ANGLICAN CHURCH OF SOUTHERN AFRICA(ACSA)
VOLUME 2 ISSUE 5
FRA N CI SCA N
M O N T HLY
OFFICIAL NEWSLETTER OF THE PARISH OF ST FRANCIS OF ASSISI, WATERKLOOF, PRETORIA, RSA
REFLECTIONS ON WORLD REFUGEE DAY By Monique Winn
IN THIS ISSUE:
REFLECTIONS ON WORLD REFUGEE DAY
LETTER TO ALL THE FAITHFUL
FOCUS ON PARISH PORTFOLIOS
FRANCISCAN TURNS 1
SPECIAL POINTS OF INTEREST:
World Refugee Day Reflections of James Aiello Parish News Meeting SATCHMO
Once upon a time I met a skinny little boy with soft sad eyes. “I saw your husband do plumbing at my school” Kamo* said. “Can I come and do the career day with him”? And so our story began. His parents sent him during a school holiday to visit his sister in Tanzania when genocide broke out in Rwanda and he was not able to return home. He never saw his parents again. Tragically his sister and brother-in-law also died and only his four-year old niece, *Precious, remained. A kind business man arranged safe passage to South Africa where they were moved from foster home to foster home, eventually settling in an orphanage in Saulsville. A home of sorts. Precious was beautiful, sporty and even skinnier than Kamo. I worried about them. Kamo and I became concerned about her safety at the orphanage when one of the young girls became pregnant. I felt that God brought these two kids across my path for a reason and David and I prayerfully considered if we should try and adopt them and/or move them to one of the primary schools nearby. On a sleepover, I woke up in the early hours with Precious standing next to my bed. “I am scared”, she said and crawled into our bed. I thought quietly: “You have no idea how terrified I am”. I felt increasingly hesitant as we explored the process and considered starting another family at this stage of our lives. We attended a children's birthday party. One of the mom's noticed Precious's striking features and asked about their story. In our conversation I mentioned the difficulty in getting permanent residence for them in SA. The Jesuit Organisation does amazing work amongst refugees and spon-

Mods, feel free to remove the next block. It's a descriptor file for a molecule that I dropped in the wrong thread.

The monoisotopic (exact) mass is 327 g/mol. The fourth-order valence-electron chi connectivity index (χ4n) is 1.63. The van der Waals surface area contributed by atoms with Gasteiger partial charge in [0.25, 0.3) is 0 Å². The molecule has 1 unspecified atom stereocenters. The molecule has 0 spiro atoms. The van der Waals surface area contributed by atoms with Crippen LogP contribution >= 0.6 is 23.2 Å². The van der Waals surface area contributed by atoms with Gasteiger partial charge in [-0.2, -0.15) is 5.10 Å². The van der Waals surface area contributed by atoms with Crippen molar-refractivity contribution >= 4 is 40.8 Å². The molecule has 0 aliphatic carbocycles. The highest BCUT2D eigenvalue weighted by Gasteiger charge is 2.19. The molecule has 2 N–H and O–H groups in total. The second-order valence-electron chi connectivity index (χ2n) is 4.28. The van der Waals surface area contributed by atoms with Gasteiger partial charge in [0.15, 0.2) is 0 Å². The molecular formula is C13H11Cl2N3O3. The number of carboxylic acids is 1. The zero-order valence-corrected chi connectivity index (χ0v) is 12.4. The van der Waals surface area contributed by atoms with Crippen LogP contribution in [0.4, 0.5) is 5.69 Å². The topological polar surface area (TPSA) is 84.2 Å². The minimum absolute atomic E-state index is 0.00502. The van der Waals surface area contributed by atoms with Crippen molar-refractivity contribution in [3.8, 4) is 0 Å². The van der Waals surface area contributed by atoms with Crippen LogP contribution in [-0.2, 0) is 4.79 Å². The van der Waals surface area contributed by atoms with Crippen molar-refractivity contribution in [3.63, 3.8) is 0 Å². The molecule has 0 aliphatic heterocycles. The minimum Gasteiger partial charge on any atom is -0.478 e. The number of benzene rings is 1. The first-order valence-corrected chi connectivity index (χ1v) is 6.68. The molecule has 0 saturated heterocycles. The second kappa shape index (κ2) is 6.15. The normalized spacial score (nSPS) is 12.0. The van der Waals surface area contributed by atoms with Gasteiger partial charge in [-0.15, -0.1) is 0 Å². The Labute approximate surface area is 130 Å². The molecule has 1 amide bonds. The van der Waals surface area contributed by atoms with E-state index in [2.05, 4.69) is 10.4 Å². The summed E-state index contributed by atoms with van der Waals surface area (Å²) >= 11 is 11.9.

sored their education in part, but had limited influence in the naturalisation process. This meant the future had limited possibilities. To never have a bank account or own anything in their own names. A lady standing nearby overheard our chat and produced a business card. “I work for the UN”, she said. “Come and see me” God in His mercy kept opening doors near and far. The long awaited phone call eventually came, after a number of interviews and many months of prayer. Kamo could not keep his excitement from bubbling over. "God is good. We have been accepted and going to France. I can't believe it” Gesine and I took them to the airport. IOM (International Organisation for Migration) arranged the handover in Paris and with some minor mishaps, they settled in Besancon. A flat of their own and money every month for food and necessities. His first phone-call was delightful. He was so happy to have his very own library card 2018: Kamo has visited Tanzania a few times since their move to France. Married a beautiful girl and became a father two months ago. Precious has finished her matric and is busy jobhunting. A happy ending. *Not actual name
Letter to all the faithful is not addressed to the clergy and few laity only; rather, it is addressed to the whole body of Christ.
My Dear Brothers and Sisters of St Francis of Assisi community of faith, Dominus vobiscumâ€Ś They devoted themselves to the apostles' teaching and to the fellowship, to the breaking of bread and to prayer. Everyone was filled with awe, and many wonders and miraculous signs were done by the apostles. All the believers were together and had everything in common. Selling their possessions and goods, they gave to anyone as he had need. Every day they continued to meet together in the temple courts. Acts 2:42-45 President John F. Kennedy gave a speech early in his presidency that went something like this: "Ask not what your country can do for you, ask what you can do for your country." This greatly applies to the church and is especially true in the liturgical churches. Long gone are the days of the mindset that we have a priest and just a few other lay people, to do this or that, so we do not have to. Christianity is not a ranch where we hire hands to share the work. Rather, Christianity is an actiondriven adventure of faith, where we each help to build one another up and cooperatively do the work that Christ has commanded us to. Further, Christianity is not an individualistic organization; rather, we are a team, a "co-op." (John 15) We must have a proper understanding from Scripture of the role for the people of God, and the offices we occupy. Ministry takes place by all Christians, as we are all called to do it, and the ministry takes place wherever we might be - home, work (when appropriate), school (when appropriate), shopping, and recreation. The Christian is to engage the world, and we are to accomplish ministry because this is what our Lord has called us to do. We can only achieve this task with the understanding of what we are doing and why we are doing it. Why? Because of the love we have received from Christ and the grace He has given us. We are to serve out of our gratitude and love, and let our faith and passion fuel our efforts so they do not become exercises of obligation only. We need to understand our responsibility as believers. The great commission